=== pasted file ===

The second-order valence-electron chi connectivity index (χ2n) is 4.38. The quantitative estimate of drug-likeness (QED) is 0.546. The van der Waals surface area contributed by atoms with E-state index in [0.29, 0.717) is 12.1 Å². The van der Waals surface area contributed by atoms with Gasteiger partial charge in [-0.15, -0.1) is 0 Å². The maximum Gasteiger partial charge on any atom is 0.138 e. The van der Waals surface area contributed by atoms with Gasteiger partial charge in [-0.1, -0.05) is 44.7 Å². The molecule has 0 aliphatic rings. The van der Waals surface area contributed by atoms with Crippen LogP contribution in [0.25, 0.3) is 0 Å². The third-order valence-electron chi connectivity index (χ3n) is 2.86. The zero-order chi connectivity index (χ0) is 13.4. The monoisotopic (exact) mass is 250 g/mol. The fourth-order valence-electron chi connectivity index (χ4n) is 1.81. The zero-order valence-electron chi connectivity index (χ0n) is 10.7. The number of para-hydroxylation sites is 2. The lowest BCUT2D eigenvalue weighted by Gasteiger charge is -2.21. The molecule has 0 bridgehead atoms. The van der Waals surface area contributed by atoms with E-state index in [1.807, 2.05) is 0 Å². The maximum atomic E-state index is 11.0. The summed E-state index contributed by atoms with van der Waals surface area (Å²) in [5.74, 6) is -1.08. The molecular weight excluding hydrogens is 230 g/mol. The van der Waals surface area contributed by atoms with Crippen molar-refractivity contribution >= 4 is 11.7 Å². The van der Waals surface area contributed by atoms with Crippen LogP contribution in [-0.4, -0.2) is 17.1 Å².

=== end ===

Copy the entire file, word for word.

The second-order valence-electron chi connectivity index (χ2n) is 4.38. The quantitative estimate of drug-likeness (QED) is 0.546. The van der Waals surface area contributed by atoms with E-state index in [0.29, 0.717) is 12.1 Å². The van der Waals surface area contributed by atoms with Gasteiger partial charge in [-0.15, -0.1) is 0 Å². The maximum Gasteiger partial charge on any atom is 0.138 e. The van der Waals surface area contributed by atoms with Gasteiger partial charge in [-0.1, -0.05) is 44.7 Å². The molecule has 0 aliphatic rings. The van der Waals surface area contributed by atoms with Crippen LogP contribution in [0.25, 0.3) is 0 Å². The third-order valence-electron chi connectivity index (χ3n) is 2.86. The zero-order chi connectivity index (χ0) is 13.4. The monoisotopic (exact) mass is 250 g/mol. The fourth-order valence-electron chi connectivity index (χ4n) is 1.81. The zero-order valence-electron chi connectivity index (χ0n) is 10.7. The number of para-hydroxylation sites is 2. The lowest BCUT2D eigenvalue weighted by Gasteiger charge is -2.21. The molecule has 0 bridgehead atoms. The van der Waals surface area contributed by atoms with E-state index in [1.807, 2.05) is 0 Å². The maximum atomic E-state index is 11.0. The summed E-state index contributed by atoms with van der Waals surface area (Å²) in [5.74, 6) is -1.08. The molecular weight excluding hydrogens is 230 g/mol. The van der Waals surface area contributed by atoms with Crippen molar-refractivity contribution >= 4 is 11.7 Å². The van der Waals surface area contributed by atoms with Crippen LogP contribution in [-0.4, -0.2) is 17.1 Å².